In a nutshell: you need to use the right exercises for your specific problems.

If you found this guide useful and want to go further

If you want to download and keep this guide, I created an illustrated pdf here (it’s free).

To go further into fluency, and how to improve as a high-intermediate learner I created this free training. It’ll teach you the key changes you need to make to the way you learn to see real improvement.

Hope this helps.

Best,
Julian Northbrook


Filed Under: English learning
September 10, 2021 , by Dr Julian Northbrook

Potentially, anything can be rude in English (or probably in most languages).

And this is because everything always depends on the context, situation, or how it’s done.

Here’s an extract:





Swearing is a perfect example of this. Saying a couple of bad words is something that’s normally seen as rude, but in British culture, it can also be seen as one of the strongest terms of endearment. Calling somebody an “asshole” can be aggressive in other cultures, but in British culture, it can also be an indicator of “you are my best friend now”.

Another example that one of my clients asked about recently is if it is rude to sigh in a meeting. Now is sighing rude? Well, it depends on the situation, context, and how you actually sighed. Let’s say someone in the meeting said “I’ve got a solution to this problem” and you sigh… that’s extremely rude. What was the intention behind that sigh? Do you want to express something with that sigh? And in that context… you’re most likely annoyed at the person and want to express it with a sigh. That’s why the intention behind that sigh is what’s considered rude. Always think about the intention, not the surface-level meaning of the English word.

On the other hand, if you sigh after a meeting you were nervous about like, “Right, I’m going to hand the chair over to you for next week. *sighs*”… That sigh is a totally different meaning from the one before. Because what you’re doing now is lightening the mood and indicating that you’re relieved that the thing you’re nervous about is now finished.

See the difference between the two? Totally different intention, totally different body language, totally different meaning within the context.

But again, the point is, you have to interpret words/actions based on different aspects. Consider the situation, overall dialogue, context, and the deeper intention behind it. And this goes the same for any English word, phrase, expression, and anything that’s so-called “rude”.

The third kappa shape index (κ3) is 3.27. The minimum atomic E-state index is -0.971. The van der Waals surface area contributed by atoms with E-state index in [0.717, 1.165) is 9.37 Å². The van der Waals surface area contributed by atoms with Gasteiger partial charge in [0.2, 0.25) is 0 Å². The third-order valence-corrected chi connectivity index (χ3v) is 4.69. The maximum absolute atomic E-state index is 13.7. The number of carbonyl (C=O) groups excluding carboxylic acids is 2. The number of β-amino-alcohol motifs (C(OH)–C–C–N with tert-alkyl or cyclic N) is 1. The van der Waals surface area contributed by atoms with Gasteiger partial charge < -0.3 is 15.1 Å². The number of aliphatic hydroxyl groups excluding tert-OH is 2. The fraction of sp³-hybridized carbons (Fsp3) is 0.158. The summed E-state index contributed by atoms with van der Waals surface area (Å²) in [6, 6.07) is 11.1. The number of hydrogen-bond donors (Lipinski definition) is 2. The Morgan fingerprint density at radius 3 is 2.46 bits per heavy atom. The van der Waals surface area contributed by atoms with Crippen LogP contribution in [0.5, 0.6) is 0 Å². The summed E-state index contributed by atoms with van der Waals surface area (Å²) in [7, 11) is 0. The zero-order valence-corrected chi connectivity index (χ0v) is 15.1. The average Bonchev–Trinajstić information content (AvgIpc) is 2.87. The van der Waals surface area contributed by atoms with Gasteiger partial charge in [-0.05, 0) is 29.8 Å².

Now, if you want to learn English properly (and understand how to say something better in English), I can help. You can start with the one-hour free training guide I created. It will teach you the 5 key changes my best clients make to improve their English as higher-level English learners.

Hope that helps.

Best,
Dr Julian Northbrook


September 8, 2021 , by Dr Julian Northbrook

It depends on what you mean by ‘conversation’.

If it’s formal conversations (i.e., interviews, presentations, etc.), then yes, it is predictable.

But if you mean casual conversations and small talk… no, you can’t really predict what’s going to come up. And this is simply because topics can vary when you do small talk… there are just so many things that you can talk about.

But what I do recommend is instead of thinking predictively, think “retrodictively”.

What I mean by this is that if you’re talking to someone about a particular topic, chances are, you’re going to repeat the same thing with someone else. That then becomes the thing that you’ve prepared in your head. Because you’ve done it once, and now you can do it again quite easily this time.

Especially if you’ve taken the time to think about your mistakes in that previous conversation and fixed them ready for next time.

So, don’t worry too much about what topic may come up. Instead, my advice is to look back at what you’ve talked about in the past.

And you know, even if you have no idea what the topic you’re talking about with a person, there are still ways to keep the conversation going.

Here’s an example of this:

When I was in Lisbon, I went to get a beer and I got to talk with this absolutely fascinating Australian guy. He works as some kind of a technical engineer at an oil rig, and he basically works three months on and off at an oil rig. And I know absolutely nothing about oil! I have no idea how it works, how it affects the stock market, etc. But, despite not knowing anything about oil, we still had a very, very long conversation. I mean, it was basically a one-way conversation where I just asked him questions and he just explained everything.